• Automatic Crash Response, triggered by an accelerometer in the unit, connects the vehicle to a trained OnStar emergency advisor in the event of a crash. The advisor can provide the exact location of the crash to emergency responders using the mirror’s GPS location, even if the vehicle’s occupants are unable to respond.

• Emergency Services, summoned by pushing the red button, bring specially trained emergency advisors on the line immediately to help in a crisis, such as witnessing a collision or a crime in progress.

• Roadside Assistance for non-emergency situations, such as a mechanical breakdown or a flat tire, is a blue-button push away.

• Stolen Vehicle Location Assistance uses OnStar FMV’s global positioning satellite system to provide a stolen vehicle’s location to law enforcement officials.

Read the full article

OnStar also offers a Turn-by-Turn Navigation service, an upgrade that may be worth every penny to technophobic older drivers who want nothing to do with dashboard navigation systems. Instead, the driver pushes the blue button to give an advisor a specific address or location. The advisor downloads directions to the unit, which plays back spoken turn-by-turn directions to the destination.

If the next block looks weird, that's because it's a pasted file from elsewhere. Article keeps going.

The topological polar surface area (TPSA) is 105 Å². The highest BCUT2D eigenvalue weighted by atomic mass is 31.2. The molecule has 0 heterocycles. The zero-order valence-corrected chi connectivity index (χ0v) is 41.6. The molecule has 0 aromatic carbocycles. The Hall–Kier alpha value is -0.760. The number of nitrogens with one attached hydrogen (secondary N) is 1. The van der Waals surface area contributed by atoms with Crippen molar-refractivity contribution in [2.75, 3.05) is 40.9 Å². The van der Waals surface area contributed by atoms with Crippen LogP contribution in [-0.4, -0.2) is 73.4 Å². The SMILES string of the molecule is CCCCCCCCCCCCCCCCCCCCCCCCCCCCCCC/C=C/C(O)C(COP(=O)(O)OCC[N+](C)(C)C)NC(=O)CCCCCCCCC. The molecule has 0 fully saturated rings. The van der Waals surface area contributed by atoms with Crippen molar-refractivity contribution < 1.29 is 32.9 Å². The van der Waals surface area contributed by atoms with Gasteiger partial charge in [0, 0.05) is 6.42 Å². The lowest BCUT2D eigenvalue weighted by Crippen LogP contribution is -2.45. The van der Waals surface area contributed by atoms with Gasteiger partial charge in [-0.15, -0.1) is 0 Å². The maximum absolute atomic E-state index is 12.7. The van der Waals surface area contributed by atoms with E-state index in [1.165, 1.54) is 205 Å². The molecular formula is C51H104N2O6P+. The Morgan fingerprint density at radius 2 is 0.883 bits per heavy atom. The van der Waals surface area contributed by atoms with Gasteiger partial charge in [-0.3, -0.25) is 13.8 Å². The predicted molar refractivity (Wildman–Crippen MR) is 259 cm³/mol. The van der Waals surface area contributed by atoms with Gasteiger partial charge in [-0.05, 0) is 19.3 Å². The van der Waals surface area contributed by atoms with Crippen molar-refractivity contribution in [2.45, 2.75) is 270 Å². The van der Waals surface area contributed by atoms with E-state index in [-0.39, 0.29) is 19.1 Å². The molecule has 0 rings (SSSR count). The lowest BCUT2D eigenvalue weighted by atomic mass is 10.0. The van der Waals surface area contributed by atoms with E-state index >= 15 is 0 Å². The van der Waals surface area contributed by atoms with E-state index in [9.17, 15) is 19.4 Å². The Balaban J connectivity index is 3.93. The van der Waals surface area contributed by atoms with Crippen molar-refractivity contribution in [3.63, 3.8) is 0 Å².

This is a much easier and safer navigation solution for older drivers who don’t want to riskbeing distracted by looking at an LCD screen, or who don’t always safe leaving the car to ask for directions. OnStar FMV is also compatible with hands-free calling through a Blue-Tooth connection to a mobile phone.